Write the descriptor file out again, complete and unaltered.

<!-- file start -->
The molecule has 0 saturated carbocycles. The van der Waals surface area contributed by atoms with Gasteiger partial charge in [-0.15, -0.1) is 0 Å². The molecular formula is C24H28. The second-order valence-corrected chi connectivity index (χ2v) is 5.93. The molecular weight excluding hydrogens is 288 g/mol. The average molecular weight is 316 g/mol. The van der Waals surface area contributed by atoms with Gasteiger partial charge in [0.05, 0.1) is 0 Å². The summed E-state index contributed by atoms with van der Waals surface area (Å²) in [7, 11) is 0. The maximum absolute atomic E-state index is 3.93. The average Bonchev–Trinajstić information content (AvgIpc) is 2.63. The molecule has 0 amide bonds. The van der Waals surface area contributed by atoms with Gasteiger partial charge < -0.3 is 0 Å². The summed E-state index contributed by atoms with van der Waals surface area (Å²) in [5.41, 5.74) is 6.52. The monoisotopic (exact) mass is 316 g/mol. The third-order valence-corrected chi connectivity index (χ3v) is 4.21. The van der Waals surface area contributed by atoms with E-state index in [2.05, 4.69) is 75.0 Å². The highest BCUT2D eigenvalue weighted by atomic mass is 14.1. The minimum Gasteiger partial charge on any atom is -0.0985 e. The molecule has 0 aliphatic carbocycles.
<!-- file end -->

The molecule has 0 saturated carbocycles. The van der Waals surface area contributed by atoms with Gasteiger partial charge in [-0.15, -0.1) is 0 Å². The molecular formula is C24H28. The second-order valence-corrected chi connectivity index (χ2v) is 5.93. The molecular weight excluding hydrogens is 288 g/mol. The average molecular weight is 316 g/mol. The van der Waals surface area contributed by atoms with Gasteiger partial charge in [0.05, 0.1) is 0 Å². The summed E-state index contributed by atoms with van der Waals surface area (Å²) in [7, 11) is 0. The maximum absolute atomic E-state index is 3.93. The average Bonchev–Trinajstić information content (AvgIpc) is 2.63. The molecule has 0 amide bonds. The van der Waals surface area contributed by atoms with Gasteiger partial charge < -0.3 is 0 Å². The summed E-state index contributed by atoms with van der Waals surface area (Å²) in [5.41, 5.74) is 6.52. The monoisotopic (exact) mass is 316 g/mol. The third-order valence-corrected chi connectivity index (χ3v) is 4.21. The van der Waals surface area contributed by atoms with E-state index in [2.05, 4.69) is 75.0 Å². The highest BCUT2D eigenvalue weighted by atomic mass is 14.1. The minimum Gasteiger partial charge on any atom is -0.0985 e. The molecule has 0 aliphatic carbocycles.